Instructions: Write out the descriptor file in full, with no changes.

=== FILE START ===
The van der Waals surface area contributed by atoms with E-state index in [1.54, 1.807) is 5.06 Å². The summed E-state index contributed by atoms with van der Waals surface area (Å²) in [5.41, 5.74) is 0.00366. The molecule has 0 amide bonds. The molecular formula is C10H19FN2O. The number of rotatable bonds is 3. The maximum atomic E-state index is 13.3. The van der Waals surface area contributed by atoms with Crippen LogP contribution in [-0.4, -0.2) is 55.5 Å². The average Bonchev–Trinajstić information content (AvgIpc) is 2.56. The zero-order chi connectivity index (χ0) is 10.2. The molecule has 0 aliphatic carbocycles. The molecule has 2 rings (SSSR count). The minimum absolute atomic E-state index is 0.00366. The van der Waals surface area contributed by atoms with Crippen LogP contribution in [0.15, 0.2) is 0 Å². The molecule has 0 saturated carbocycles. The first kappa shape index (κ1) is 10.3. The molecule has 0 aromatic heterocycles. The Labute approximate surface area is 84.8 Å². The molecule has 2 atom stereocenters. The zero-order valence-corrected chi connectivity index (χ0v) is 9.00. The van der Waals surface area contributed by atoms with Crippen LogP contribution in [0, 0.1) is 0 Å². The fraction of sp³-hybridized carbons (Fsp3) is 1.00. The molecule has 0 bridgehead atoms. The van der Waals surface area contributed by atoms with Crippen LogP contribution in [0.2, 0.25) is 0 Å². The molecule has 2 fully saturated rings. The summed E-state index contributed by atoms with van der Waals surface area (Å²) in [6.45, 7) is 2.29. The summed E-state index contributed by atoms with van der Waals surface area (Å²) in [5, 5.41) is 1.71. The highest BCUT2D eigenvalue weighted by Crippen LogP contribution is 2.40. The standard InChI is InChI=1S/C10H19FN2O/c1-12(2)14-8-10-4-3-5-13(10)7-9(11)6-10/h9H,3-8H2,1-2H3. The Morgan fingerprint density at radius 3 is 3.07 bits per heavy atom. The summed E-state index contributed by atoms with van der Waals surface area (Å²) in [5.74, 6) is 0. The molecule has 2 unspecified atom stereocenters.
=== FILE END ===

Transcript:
The van der Waals surface area contributed by atoms with E-state index in [1.54, 1.807) is 5.06 Å². The summed E-state index contributed by atoms with van der Waals surface area (Å²) in [5.41, 5.74) is 0.00366. The molecule has 0 amide bonds. The molecular formula is C10H19FN2O. The number of rotatable bonds is 3. The maximum atomic E-state index is 13.3. The van der Waals surface area contributed by atoms with Crippen LogP contribution in [-0.4, -0.2) is 55.5 Å². The average Bonchev–Trinajstić information content (AvgIpc) is 2.56. The zero-order chi connectivity index (χ0) is 10.2. The molecule has 0 aliphatic carbocycles. The molecule has 2 rings (SSSR count). The minimum absolute atomic E-state index is 0.00366. The van der Waals surface area contributed by atoms with Crippen LogP contribution in [0.15, 0.2) is 0 Å². The molecule has 0 saturated carbocycles. The first kappa shape index (κ1) is 10.3. The molecule has 0 aromatic heterocycles. The Labute approximate surface area is 84.8 Å². The molecule has 2 atom stereocenters. The zero-order valence-corrected chi connectivity index (χ0v) is 9.00. The van der Waals surface area contributed by atoms with Crippen LogP contribution in [0, 0.1) is 0 Å². The fraction of sp³-hybridized carbons (Fsp3) is 1.00. The molecule has 0 bridgehead atoms. The van der Waals surface area contributed by atoms with Crippen LogP contribution in [0.2, 0.25) is 0 Å². The molecule has 2 fully saturated rings. The summed E-state index contributed by atoms with van der Waals surface area (Å²) in [6.45, 7) is 2.29. The summed E-state index contributed by atoms with van der Waals surface area (Å²) in [5, 5.41) is 1.71. The highest BCUT2D eigenvalue weighted by Crippen LogP contribution is 2.40. The standard InChI is InChI=1S/C10H19FN2O/c1-12(2)14-8-10-4-3-5-13(10)7-9(11)6-10/h9H,3-8H2,1-2H3. The Morgan fingerprint density at radius 3 is 3.07 bits per heavy atom. The summed E-state index contributed by atoms with van der Waals surface area (Å²) in [5.74, 6) is 0. The molecule has 2 unspecified atom stereocenters.